“Perception and Memory”: Robbie Coburn reviews ‘Empty Your Eyes’ by Robert Adamson

Empty Your Eyes by Robert Adamson, Vagabond Press, Sydney, NSW. 2013.

empty your eyes“The eye altering, alters all”, Robert Adamson quotes William Blake in the front of his new chapbook Empty Your Eyes, a line that characterises the poet’s work as his perceptions have matured and developed throughout his career. From the startlingly raw prison poetry in the early books to the romanticism and the stunning reflections on life on the Hawkesbury River in the multi-award winning The Clean Dark, Adamson has seen many things in his life most of us never will and expressed them through his poetry beautifully.

Published as part of Vagabond Press’ impressive “Rare Objects” series, Empty Your Eyes captures the essence of Adamson’s expert command over the lyrical that has been the basis of much of his reputation.

I see this chapbook as one of perceptions, which range from those of a young Adamson to an older, more mature Adamson.

Birds fly and life on the river runs through some of the lines, people walk and speak, though we also see the poet return to his early influences such as Saint Augustine, who’s Confessions Adamson first read while incarcerated. This is a brilliant poem spoken in Augustine’s voice narrating his decline into sin:

‘Living alone, Una took
wild honey daily
an attempt to ease her pain.

There’d be no healing for anyone.
Her absence was my wound-
A slave to lust, I took

another mistress’

 -(‘The Confessions of Saint Augustine’)

Adamson also reflects on several figures he knew as a young poet in the sixties, such as Charles Buckmaster and Michael Dransfield, as well as the works of other contemporary Australian writers such as Sonya Hartnett.

The Buckmaster poem is particularly moving, focussing on The Great Auk magazine published by Buckmaster briefly as an outlet for unpublished poets writing outside of the conservative mainstreams. It also serves as a tribute to a talented poet who never saw a long career, following his death at 21 in 1972:

 ‘…Charles spoke of auk bones
discovered in Florida, fragments put back
together by the Archaeologist of morning, the kingfisher
of poets. Charles wrote for the lost forest,
and opened new pages as he
walked the streets of Melbourne.’

 – (‘The Great Auk Poem’)

The personal nature of this poem, as well as ‘Michael Dransfield in Tasmania’, written upon years of reflection and calling on Adamson’s friendships and interactions with both poets, are an important contribution to the history of Australian poetry and the study of the so-called “Generation of ‘68”. We see how Adamson’s perceptions have changed since the sixties and seventies, and I believe there is almost a subliminal questioning of how the views and works of the likes of Buckmaster and Dransfield may have altered, had they not been swept away so young.

 ‘A lagoon reflects low sky-
clouds seen are clouds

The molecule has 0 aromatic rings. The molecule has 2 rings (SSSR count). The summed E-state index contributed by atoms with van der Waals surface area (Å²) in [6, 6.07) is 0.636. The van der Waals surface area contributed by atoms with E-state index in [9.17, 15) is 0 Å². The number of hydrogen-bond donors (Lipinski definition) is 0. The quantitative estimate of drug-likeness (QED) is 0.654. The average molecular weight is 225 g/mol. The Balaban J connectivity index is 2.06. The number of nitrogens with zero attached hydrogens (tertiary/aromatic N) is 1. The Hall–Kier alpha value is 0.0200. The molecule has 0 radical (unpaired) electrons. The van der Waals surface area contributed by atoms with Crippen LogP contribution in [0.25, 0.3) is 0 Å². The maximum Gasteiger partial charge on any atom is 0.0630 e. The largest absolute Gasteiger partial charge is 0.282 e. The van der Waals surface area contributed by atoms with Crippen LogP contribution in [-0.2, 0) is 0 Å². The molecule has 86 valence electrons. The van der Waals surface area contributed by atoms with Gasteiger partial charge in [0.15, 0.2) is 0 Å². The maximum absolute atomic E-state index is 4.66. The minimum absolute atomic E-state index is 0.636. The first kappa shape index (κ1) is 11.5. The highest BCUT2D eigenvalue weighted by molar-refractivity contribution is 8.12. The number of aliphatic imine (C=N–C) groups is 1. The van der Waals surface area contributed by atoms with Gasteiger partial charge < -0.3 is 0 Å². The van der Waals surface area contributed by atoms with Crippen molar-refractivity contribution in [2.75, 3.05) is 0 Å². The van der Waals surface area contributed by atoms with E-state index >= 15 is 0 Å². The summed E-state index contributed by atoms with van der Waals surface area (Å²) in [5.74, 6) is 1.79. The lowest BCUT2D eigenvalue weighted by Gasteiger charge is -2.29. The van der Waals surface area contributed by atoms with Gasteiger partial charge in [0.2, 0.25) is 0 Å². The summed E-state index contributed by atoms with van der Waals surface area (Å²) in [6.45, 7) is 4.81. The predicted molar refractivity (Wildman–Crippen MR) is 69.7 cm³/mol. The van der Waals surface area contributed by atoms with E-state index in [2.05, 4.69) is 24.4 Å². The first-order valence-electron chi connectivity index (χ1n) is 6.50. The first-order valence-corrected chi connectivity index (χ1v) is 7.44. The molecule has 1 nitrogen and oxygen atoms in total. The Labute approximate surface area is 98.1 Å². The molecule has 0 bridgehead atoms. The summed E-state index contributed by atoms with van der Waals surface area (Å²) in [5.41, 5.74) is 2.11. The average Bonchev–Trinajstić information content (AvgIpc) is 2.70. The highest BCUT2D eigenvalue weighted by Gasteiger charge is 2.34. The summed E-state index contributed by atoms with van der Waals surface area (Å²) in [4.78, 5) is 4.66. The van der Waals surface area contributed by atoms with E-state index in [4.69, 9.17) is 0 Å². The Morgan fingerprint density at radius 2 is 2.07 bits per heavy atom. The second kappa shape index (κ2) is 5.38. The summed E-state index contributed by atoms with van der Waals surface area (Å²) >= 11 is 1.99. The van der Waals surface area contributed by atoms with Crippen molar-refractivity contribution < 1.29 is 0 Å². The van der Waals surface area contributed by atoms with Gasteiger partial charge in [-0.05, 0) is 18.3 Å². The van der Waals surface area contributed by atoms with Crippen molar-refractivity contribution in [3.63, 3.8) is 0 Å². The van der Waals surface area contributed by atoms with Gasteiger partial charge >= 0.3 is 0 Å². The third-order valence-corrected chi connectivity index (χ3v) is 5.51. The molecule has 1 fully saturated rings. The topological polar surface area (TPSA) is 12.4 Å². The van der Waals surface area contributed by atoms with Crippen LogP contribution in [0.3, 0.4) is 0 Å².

as seen-words open
their shells in his brain-’

– (‘Michael Dransfield in Tasmania’)

Rereading this poem brought to my mind something Adamson wrote recently about Dransfield in a lecture he gave where he said: “I believe Michael Dransfield took a wrong turn when he decided to play out the role of the drug poet”. (http://www.rochfordstreetreview.com/2014/01/28/the-ultimate-commitment-the-poetry-of-michael-dransfield-vicki-viidas-and-robert-harris-by-robert-adamson/)

It is difficult to disagree with Adamson on this, as Dransfield would have likely altered his views and ambitions as he developed and matured as both a poet and a person. Luckily, we have been able to see Adamson enjoy a long and sustained career in comparison.

I think Adamson’s work in Empty Your Eyes would rival his very best, showcasing poems that preserve people and places, and even through the eye altered by time, he breathes life into that which has passed. The Dransfield poem, built on excellent imagery, is a lovely portrait of a young poet living for poetry, finding poetry in each waking thing. In it, Adamson references things such as James McAuley and ‘the loft’ where Dransfield lived with his girlfriend.

Prose poems open and close the chapbook, the title poem written after French poet Pierre Reverdy providing a brilliant note to end on.

“The Suffering has ended. Empty your eyes, a new era begins” writes Adamson as if in the present, but concluding by reflecting on a child in the early trappings of life:

‘on the far ramparts, a boy
with a thousand dreams, cries because he feels he is ugly.’

– (‘Empty Your Eyes’)

Through all of his changing perceptions over time, Adamson has remained an exceptional poet, and there is a certain solitude found in this book, as if he sees all things now in a clearer light.

A beautiful (though only slim) volume of lyrics, we are fortunate to have Robert Adamson, one of the finest and most interesting Australian poets we have produced this century.

Empty Your Eyes is a rewarding book and a fine addition to Adamson’s impressive bibliography.

– Robbie Coburn

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Robbie Coburn lives in the small farming district of Woodstock in rural Victoria. His first full collection of poems Rain Season was published in 2013. He is well into a second book. For more go to: http://www.robbiecoburn.com

Empty Your Eyes is available from Vagabond Press: http://vagabondpress.net/collections/rare-object-series/products/robert-adamson-empty-your-eyes

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2 thoughts on ““Perception and Memory”: Robbie Coburn reviews ‘Empty Your Eyes’ by Robert Adamson

  1. Pingback: ISSUE 11: March – May 2014 | Rochford Street Review

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